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Syntimmune appoints Pfizer, AbbVie veteran as new CMO

Published on: 10/07/18

The Boston-based clinical biotechnology company Syntimmune has appointed Dr Mario Saltarelli as its Chief Medical Officer. Dr Saltarelli will take the role of current CMO Dr Donald Johns who will become the Executive Vice President of Medical and Scientific Affairs for Syntimmune.

Having earned both an MD and PhD in neurosciences from John Hopkins University School of Medicine, Dr Saltarelli brings to the role a variety of expertise developed through experiences in discovery research, clinical development, pipeline strategy and global regulatory operations.

Top Ten most popular articles on this week

As the first week of July comes to an end we take a look over the most popular stories of the previous seven days.

While a series of scandals have drawn some of the big names into a web of legal issues, this week has offered a glimpse of hope as progress is made in innovative new treatments.

AbbVie ordered to pay $448m over generic delays

A US Judge has ordered pharmaceutical company AbbVie to pay $448 million after determining that the company had used sham litigation in an effort to delay generic versions of the testosterone replacement drug AndroGel from getting to market.

The ruling made in Philadelphia by US District Judge Harvey Bartle acted to conclude an anti-trust lawsuit first filed in 2014 by the Federal Trade Commission against AbbVie and its partner Besins Healthcare. The decision followed a non-jury trial in which the capabilities of the FTC were put to test.

Abbvie and Google's Calico extend age-related disease partnership to $2.5bn

The partnership of Abbvie and Google’s Calico has announced they are to extend their existing 10-year drug discovery and development collaboration, originally signed in 2014, for another three years.

AbbVie/Roche gain FDA approval for blockbuster treatment

AbbVie and Roche have a chalked up a major success, after the FDA gave its approval for Venclexta, in combination with rituximab, for the treatment of patients with chronic lymphocytic leukaemia (CLL).

This regimen will be available on a second-line basis and will be the first oral-based, chemotherapy-free treatment for CLL.

The treatment is tipped to become a blockbuster earner for the companies, with peak sales estimates of between $2.5 billion to $3 billion.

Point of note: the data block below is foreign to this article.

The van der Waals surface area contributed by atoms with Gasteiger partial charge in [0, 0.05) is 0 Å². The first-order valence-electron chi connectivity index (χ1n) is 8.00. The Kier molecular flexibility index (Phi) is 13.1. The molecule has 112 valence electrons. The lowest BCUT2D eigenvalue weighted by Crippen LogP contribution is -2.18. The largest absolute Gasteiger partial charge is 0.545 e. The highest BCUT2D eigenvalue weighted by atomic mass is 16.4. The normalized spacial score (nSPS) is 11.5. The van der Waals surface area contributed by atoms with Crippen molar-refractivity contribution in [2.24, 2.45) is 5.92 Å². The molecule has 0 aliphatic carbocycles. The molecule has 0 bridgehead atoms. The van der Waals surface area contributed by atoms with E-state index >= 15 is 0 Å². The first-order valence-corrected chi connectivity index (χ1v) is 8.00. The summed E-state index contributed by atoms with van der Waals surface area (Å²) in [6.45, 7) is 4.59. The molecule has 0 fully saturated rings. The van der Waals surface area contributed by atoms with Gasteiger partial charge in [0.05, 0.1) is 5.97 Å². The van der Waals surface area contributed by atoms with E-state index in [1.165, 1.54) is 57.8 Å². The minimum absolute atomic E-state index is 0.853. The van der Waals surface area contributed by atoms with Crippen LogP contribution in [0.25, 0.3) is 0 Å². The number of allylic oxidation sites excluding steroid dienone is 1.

Top Ten most popular articles on this week

It's Friday the 13th, but that doesn't change a strong showing from the industry this week as it continued to deliver some remarkable news: the pharma M&A train keeps rolling as the year goes on as Novartis announced it is to shell out $8.7 billion to snatch up gene therapy biotech AveXis, while an exciting partnership is promising to transform the hepatitis C market by offering a drug which boasts a 97% cure rate in trials for as little as $300.

New hepatitis C combo boasts 97% cure rate for just $300

Image Credit: BruceBlaus

A partnership of the not-for-profit organisation Drugs for Neglected Diseases initiative (DNDi) and Egyptian drug firm Pharco Pharmaceuticals is working to bring a new, effective and affordable combination therapy to patients with hepatitis C (HCV).

AbbVie's rheumatoid arthritis drug bests even its own blockbuster Humira at Phase 3

AbbVie posted a strong showing this week from its JAK1 inhibitor upadacitinib, indicating that the drug outperformed even its own best-selling blockbuster Humira (adalimumab) at Phase 3 in the treatment of moderate to severe rheumatoid arthritis in patients who have had an inadequate response to methotrexate, hitting both its primary and secondary endpoints.

Samsung Bioepis and Biogen secure licensing deal with Abbvie for Humira biosimilar

Partners Biogen and Samsung Bioepis have secured the future of their Humira (adalimumab) biosimilar after penning a deal with Abbvie which grants patent licenses for the sale of the product in Europe and the US, and stipulates that the three parties agree to dismiss any ongoing litigation surrounding the issue.

Abbvie pays out over $3m after its testosterone replacement drug leads to heart attack

Abbvie has been ordered to pay over $3 million in damages to a man who asserts that the uise of the company’s testosterone replacement drug AndroGel drove him to a heart attack, a risk which he argues was vastly misrepresented.

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